Optomec wins contract for AM repair of F-15, F-16 jet engine components
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Optomec wins contract for AM repair of F-15 and F-16 jet engine components

16 Jun 2021 (Last Updated June 16th, 2021 15:35)

The contract has been awarded by the US Air Force Sustainment Center at Tinker Air Force base.

Optomec wins contract for AM repair of F-15 and F-16 jet engine components
Optomec’s AM repair processes are used in high volume production for other turbine engine parts. Credit: Business Wire.

Optomec has received a process development contract for additive manufacturing (AM) repair of F-15 and F-16 fighter jets’ engine components.

The US Air Force Sustainment Center at Tinker Air Force base (AFB) awarded the $500,000 contract.

The solution for repairing the jet engine components will depend on Optomec’s LENS technology.

The company’s LENS technology is a 3D metal AM technique based on powder-fed Directed Energy Deposition (DED).

It also relies on advanced vision and distortion compensation software and other proprietary enabling machine capabilities.

The company noted that repairs must be conducted in ‘oxygen-free environments’ to ensure ‘proper metallurgy and mechanical performance’.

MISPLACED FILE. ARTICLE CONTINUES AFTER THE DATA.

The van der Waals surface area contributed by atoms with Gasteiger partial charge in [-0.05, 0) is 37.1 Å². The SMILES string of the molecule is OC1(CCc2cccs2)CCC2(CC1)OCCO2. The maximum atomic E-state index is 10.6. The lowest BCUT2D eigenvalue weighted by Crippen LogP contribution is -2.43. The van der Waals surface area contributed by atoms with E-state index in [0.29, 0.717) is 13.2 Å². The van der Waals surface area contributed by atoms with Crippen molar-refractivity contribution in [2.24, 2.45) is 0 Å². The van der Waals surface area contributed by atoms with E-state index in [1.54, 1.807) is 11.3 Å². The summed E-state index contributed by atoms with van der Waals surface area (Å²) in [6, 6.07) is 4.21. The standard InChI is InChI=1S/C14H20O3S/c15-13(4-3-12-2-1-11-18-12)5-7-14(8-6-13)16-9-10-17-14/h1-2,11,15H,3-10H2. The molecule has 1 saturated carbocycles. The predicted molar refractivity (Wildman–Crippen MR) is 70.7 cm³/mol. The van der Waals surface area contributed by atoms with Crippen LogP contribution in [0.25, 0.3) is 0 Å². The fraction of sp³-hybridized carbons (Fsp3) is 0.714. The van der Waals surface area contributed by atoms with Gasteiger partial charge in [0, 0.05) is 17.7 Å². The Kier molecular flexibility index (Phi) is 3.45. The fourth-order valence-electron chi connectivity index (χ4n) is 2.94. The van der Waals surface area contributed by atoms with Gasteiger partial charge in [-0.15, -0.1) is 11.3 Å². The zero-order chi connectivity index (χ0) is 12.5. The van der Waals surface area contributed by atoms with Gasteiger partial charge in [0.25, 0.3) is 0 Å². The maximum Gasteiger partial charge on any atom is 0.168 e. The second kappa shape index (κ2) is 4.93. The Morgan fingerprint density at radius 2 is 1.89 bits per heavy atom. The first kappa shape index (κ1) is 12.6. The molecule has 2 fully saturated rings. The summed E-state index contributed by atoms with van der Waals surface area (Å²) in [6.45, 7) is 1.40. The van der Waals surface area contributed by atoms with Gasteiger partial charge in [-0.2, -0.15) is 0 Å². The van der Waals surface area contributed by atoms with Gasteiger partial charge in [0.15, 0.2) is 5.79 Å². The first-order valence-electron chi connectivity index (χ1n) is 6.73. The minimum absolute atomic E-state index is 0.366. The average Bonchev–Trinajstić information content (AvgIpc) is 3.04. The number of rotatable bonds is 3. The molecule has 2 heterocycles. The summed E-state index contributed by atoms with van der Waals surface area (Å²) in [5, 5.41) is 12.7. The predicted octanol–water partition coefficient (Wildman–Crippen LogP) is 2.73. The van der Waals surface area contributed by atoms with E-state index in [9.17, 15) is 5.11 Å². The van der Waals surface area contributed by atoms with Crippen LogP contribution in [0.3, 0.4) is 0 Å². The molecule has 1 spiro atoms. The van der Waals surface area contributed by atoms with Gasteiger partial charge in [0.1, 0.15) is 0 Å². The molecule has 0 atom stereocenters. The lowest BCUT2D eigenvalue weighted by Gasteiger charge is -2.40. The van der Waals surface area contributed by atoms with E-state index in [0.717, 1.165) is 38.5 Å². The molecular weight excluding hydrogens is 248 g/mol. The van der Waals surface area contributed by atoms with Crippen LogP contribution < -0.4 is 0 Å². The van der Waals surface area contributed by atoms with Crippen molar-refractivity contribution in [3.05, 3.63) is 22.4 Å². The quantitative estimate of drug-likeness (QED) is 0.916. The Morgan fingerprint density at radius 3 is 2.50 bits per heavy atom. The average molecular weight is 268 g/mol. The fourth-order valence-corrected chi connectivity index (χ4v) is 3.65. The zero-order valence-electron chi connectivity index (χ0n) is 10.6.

Optomec will create optimised process parameters and methods to aid the AM repair of titanium and nickel-base superalloy made turbine blades.

According to the company, these ‘printable recipes and libraries’ will be executed simultaneously with the delivery of an advanced automated Turbine Blade Repair machine.

The programme has a projected 184% return on investment (ROI) and a less than two-year payback period.

It is expected to save millions of dollars for the USAF, which maintains its fleet of over 5,000 aircraft.

Optomec Business Development vice-president Jamie Hanson said: “The turbine industry has already widely adopted Optomec’s automated DED solution for high volume nickel alloy repair of aviation parts; meanwhile Optomec has worked out the process recipes for titanium repair.

“This solution essentially takes Optomec’s titanium repair process to high volume levels where it will have a major impact on lowering maintenance costs as engine OEMs use more and more titanium.”

In the last two decades, the company’s AM repair processes have been used to repair more than ten million turbine engine components.